- Determination of buprenorphine, naloxone and phase I and phase II metabolites in rat whole blood by LC-MS/MS. [Journal Article]J Pharm Biomed Anal 2019; 180:113042JP
- Buprenorphine and buprenorphine/naloxone combination are maintenance treatments used worldwide. However, since their marketing, despite ceiling respiratory effects, poisonings and fatalities have been attributed to buprenorphine misuse and overdose. Therefore, to better understand the mechanisms of buprenorphine-related toxicity in vivo, experimental investigations have been conducted, mainly in …
Buprenorphine and buprenorphine/naloxone combination are maintenance treatments used worldwide. However, since their marketing, despite ceiling respiratory effects, poisonings and fatalities have been attributed to buprenorphine misuse and overdose. Therefore, to better understand the mechanisms of buprenorphine-related toxicity in vivo, experimental investigations have been conducted, mainly in the rat. We developed a liquid chromatographic-tandem mass spectrometric (LC-MS/MS) method with electrospray ionization for the simultaneous quantification of buprenorphine, naloxone and their metabolites (norbuprenorphine, buprenorphine glucuronide, norbuprenorphine glucuronide and naloxone glucuronide) in rat whole blood. Compounds were extracted from whole blood by protein precipitation and chromatographically separated using gradient elution of aqueous ammonium formate and methanol in a Raptor Biphenyl core-shell column (100 mm x 3,0 mm x 2,7 μm). Following electrospray ionization, quantification was carried out in the multiple reaction monitoring (MRM) mode by the tandem mass spectrometer API 3200 system. The LC-MS/MS method was validated according to the currently accepted criteria for bioanalytical method validation. The method required small sample volumes (50 μL) and was sensitive with limits of quantification of 6.9, 6.2, 3.6, 3.3, 1.3 and 57.7 ng/mL for buprenorphine, norbuprenorphine, buprenorphine glucuronide, norbuprenorphine glucuronide, naloxone and naloxone glucuronide respectively. The upper limit of quantification was 4000 ng/ml for all the studied compounds. Trueness (88-115 %), repeatability and intermediate precision (both <15%) were in accordance with the international recommendations. The procedure was successfully used to quantify these compounds in the whole blood sample from one rat 24 h after the intravenous administration of buprenorphine/naloxone (30.0/7.5 mg/kg).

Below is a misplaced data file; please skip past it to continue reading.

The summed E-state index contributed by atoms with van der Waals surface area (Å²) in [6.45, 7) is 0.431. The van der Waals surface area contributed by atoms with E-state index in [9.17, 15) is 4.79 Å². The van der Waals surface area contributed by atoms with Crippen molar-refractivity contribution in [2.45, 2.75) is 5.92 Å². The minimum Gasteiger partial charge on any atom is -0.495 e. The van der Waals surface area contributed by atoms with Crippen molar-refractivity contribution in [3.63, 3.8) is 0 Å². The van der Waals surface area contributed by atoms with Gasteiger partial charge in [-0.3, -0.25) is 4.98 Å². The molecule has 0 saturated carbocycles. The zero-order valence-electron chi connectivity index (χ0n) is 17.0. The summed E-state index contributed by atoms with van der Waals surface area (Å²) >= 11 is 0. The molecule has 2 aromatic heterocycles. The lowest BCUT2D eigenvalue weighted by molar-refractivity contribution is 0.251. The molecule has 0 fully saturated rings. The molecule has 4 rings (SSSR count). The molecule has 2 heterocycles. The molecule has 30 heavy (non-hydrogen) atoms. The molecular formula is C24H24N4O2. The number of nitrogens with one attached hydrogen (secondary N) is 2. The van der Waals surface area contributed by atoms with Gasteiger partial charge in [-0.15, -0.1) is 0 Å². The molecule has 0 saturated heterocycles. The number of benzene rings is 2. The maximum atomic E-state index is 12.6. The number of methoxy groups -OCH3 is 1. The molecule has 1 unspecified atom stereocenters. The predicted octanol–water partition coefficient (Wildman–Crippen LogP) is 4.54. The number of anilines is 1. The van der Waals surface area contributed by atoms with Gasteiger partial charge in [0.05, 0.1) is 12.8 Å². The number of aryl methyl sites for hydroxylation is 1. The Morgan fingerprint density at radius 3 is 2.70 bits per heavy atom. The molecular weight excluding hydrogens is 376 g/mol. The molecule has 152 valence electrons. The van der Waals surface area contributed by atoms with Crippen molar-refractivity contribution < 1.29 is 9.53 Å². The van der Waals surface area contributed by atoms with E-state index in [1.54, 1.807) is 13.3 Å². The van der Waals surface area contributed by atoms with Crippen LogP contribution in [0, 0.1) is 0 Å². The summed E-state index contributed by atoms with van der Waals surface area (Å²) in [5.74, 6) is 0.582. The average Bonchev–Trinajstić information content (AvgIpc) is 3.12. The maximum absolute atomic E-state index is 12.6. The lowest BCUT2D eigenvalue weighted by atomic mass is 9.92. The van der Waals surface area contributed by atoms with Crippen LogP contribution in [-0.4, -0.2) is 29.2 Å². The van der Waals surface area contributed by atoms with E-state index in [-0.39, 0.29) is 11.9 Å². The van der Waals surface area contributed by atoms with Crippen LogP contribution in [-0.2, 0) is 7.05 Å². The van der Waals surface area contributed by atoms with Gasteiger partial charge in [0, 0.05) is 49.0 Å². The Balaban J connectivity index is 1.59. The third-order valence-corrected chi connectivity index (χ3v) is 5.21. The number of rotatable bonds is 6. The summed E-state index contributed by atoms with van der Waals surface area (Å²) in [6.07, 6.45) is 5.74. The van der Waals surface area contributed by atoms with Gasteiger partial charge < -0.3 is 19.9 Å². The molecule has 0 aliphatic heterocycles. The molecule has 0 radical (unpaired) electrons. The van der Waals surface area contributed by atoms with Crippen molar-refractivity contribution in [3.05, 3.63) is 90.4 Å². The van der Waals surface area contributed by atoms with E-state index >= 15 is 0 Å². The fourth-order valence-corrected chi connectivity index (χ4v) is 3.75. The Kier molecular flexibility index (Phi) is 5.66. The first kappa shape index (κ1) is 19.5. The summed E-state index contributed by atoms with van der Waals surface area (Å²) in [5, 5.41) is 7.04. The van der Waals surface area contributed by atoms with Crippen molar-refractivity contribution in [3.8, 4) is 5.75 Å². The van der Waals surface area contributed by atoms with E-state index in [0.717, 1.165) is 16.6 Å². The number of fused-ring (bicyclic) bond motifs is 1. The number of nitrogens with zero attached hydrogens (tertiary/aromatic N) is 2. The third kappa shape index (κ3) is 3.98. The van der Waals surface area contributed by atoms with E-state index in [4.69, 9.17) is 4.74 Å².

- Hedonic eating behaviors and food preferences associated with medication-assisted treatment for opioid use disorder. [Journal Article]J Opioid Manag 2019 Nov/Dec; 15(6):487-494JO
- CONCLUSIONS: Individuals receiving MAT exhibit preferences for sweet and fast foods that appear to be influenced by the proximity of such foods. FA was present. Collectively, such eating behaviors and food preferences may pose additional adverse health consequences and associated co-morbidities. This underlies the importance of comprehensive healthcare for patients with OUD, including nutrition education and evaluation of eating behaviors and food preferences.
- Fentanyl analogue overdose: Key lessons in management in the synthetic opioid age. [Case Reports]J Opioid Manag 2019 Sep/Oct; 15(5):428-432JO